When you shake something you have control over it. It, whatever that “it” is, no longer functions under its own power. Shaking your mind through unrestricted writing allows the creative side of your brain to supersede the analytical, critical side. The gems have the opportunity to form and fall onto the page.

Writing through pain

This is important for professional writers, of course, in order for them to hone their craft – or any creative soul, for that matter – but it is also vital to us in everyday life. We can use the shaking up to remember, to uncover deep beliefs, and hidden dreams, and to heal.

Writing about our personal traumas has been proven to aid in the healing process. Seeing the images and feelings associated with our painful experiences actually changes the way the brain processes and understands the memory. This allows us to get past it. By writing about whatever slips from the tip of your pen you will eventually uncover the “nuggets” of your pain.

Look around you right now. What do you see? A book on the table. A toy on the floor. A banana. Coffee cup. Whatever it is, write about it. You may start with the snow-covered car outside the window and end up in your aunt’s living room or in the library at college. Wherever you go, go with it. Go there. Enjoy the ride. Shake it all loose and discover those nuggets.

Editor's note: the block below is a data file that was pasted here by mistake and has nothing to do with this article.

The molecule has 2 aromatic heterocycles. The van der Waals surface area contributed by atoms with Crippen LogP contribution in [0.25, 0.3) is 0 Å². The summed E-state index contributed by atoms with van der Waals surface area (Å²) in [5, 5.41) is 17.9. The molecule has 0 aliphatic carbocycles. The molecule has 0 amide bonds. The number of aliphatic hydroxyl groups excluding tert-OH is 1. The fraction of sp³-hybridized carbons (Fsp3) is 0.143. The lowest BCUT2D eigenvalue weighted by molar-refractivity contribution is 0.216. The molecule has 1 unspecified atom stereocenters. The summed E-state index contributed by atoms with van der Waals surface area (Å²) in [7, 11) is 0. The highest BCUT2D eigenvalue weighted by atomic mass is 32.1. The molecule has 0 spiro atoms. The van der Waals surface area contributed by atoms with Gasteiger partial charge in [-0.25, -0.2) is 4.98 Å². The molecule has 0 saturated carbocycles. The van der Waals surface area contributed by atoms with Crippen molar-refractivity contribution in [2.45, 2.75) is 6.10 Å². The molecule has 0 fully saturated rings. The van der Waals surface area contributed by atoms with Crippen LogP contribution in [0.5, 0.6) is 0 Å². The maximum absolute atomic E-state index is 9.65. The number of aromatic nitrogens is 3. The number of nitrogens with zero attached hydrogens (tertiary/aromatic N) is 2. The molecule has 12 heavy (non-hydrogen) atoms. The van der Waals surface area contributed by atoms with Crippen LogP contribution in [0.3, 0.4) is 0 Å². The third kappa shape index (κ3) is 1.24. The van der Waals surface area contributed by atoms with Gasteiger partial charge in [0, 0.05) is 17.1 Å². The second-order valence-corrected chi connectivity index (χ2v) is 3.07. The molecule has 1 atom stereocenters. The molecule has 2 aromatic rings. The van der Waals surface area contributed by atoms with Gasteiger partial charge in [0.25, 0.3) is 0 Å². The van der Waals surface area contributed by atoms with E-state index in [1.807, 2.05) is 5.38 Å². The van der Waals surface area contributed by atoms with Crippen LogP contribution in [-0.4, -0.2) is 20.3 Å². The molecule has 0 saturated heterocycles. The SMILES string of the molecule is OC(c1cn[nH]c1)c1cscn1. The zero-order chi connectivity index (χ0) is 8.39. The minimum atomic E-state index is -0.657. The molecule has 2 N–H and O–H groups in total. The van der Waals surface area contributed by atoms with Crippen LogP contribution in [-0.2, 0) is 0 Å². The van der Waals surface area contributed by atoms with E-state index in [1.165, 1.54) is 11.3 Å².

Connecting hand with mind and heart

Writing… digested our sorrow, dissolved and integrated our inner rigidity, and let us move on. I don’t even remember what we wrote about. It didn’t matter. The effort of forming words, physically connecting hand with mind and heart, and then having the freedom to read aloud transformed us.— Natalie Goldberg, Thunder and Lightning

I read this quote last night just before falling asleep. Dreams began almost immediately – so immediately I wondered if I was hallucinating instead of sleeping. I can only describe the vision as an elliptic flash of lights, racing back and forth between my head and my hand. Its meaning was obvious: There is electricity when one engages the hand in tune with the head and heart, just as Natalie said.

There is also healing.

Prompt:

My mind is saying…

My heart wants to say…

You can set yourself a time limit (say 10 minutes) or write for as long as you need to.